Throwing stuff away can be tough whether you are going full time or just want to reduce clutter in your house, and once it's done you don't have to do it again (hopefully). In the end, it's just stuff.   More important, I think, are your abilities to live with your traveling companions in a small space for long periods of time.  You need to be able to get along and learn to stay out of each other's way, especially if one is having a bad day.  I met one couple who was hanging it up because if they wanted to fight there was likely to be someone 10 feet away listening.  You need to be flexible, because well-laid plans can fall apart through nobody's fault, and adjustments need to be made.  You need to be able to go without daily mail and sometimes without being in phone contact.  You need to be prepared to either miss important events and emergencies or be able to fly home for them.  Everyone should be able to drive the rig, set it up and get it ready for the road so one can take over if the other becomes incapacitiated.  You need to be able to make arrangements for ongoing medical care if it's needed, and have a plan for medical emergencies.  If you have pets it's nice for everyone if they don't get carsick or run off.  You need to be able to adapt to your surroundings and learn to fit into other ways of life, as some places you go may have much different lifestyles and cultures than you are used to.

You need to enjoy meeting great folks, because you will.  You need to enjoy seeing and getting to know new places, because there are millions of neat things scattered all over the country.  You need to be willing to learn because there are so many people ready to teach.  You need a sense of humor and sense of curiosity and adventure.  Oh - and you need to be able to read a map! :-)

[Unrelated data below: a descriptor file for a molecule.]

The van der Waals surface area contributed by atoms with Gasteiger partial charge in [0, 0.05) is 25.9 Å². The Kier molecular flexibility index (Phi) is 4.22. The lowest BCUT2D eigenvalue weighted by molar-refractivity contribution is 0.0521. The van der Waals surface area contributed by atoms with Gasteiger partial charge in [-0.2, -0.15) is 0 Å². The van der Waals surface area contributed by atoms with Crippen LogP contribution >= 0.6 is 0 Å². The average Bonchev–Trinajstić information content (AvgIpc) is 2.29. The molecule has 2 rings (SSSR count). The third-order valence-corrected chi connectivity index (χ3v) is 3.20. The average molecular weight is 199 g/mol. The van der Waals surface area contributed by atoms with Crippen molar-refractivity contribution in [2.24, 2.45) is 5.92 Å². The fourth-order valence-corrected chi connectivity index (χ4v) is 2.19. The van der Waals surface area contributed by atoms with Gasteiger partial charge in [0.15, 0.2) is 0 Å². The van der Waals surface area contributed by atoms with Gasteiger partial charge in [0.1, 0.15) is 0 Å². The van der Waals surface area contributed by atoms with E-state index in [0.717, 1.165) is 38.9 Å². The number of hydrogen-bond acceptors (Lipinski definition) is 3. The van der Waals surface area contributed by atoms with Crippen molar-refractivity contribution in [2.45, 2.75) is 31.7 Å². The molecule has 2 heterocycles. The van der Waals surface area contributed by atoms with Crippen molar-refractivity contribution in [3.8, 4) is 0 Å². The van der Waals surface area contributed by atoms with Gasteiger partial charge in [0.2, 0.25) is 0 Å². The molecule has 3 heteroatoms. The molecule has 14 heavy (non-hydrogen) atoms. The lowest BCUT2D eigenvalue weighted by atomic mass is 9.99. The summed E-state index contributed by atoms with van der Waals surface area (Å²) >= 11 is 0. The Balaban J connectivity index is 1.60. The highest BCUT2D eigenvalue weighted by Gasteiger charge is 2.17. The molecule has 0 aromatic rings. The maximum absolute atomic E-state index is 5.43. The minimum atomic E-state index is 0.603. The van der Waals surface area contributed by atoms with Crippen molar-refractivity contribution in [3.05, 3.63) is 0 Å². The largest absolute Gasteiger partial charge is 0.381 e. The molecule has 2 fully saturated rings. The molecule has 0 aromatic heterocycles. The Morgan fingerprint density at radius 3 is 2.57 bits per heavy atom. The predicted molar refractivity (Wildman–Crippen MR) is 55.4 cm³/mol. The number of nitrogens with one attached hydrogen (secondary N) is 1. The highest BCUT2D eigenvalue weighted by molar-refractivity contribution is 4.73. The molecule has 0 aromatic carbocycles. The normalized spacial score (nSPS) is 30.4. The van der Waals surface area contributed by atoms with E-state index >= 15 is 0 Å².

Ned

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Re: What's it take to be a fulltimer?
« Reply #6 on: September 19, 2005, 04:32:04 PM »
The first decision point, if you're a couple, is you BOTH have to agree that fulltiming is what you want to do.  The second, and most difficult, is making the decision to do it.  The rest will follow.  We have been fulltiming for over 8 years and have no intention of quitting in the foreseeable future.  Of course, health issues could change that, but right now, at least, we're both in good health.  We had very few things that we considered important enough to not dispose of.  Those are either on loan to friends, or passed on to family members, or in storage with a friend.  Not much in the latter category.

Once the decision is made, you will find it easy to get rid of "stuff", most of which you will never miss.  If you give away something you later need, you can always buy it.

Of course, there are a lot of other considerations when going fulltime, and these have been discussed at length in the forum.
-- Ned -- Fulltimer 1997-2013
1997 Holiday Rambler Endeavor LE
2007 GMC Canyon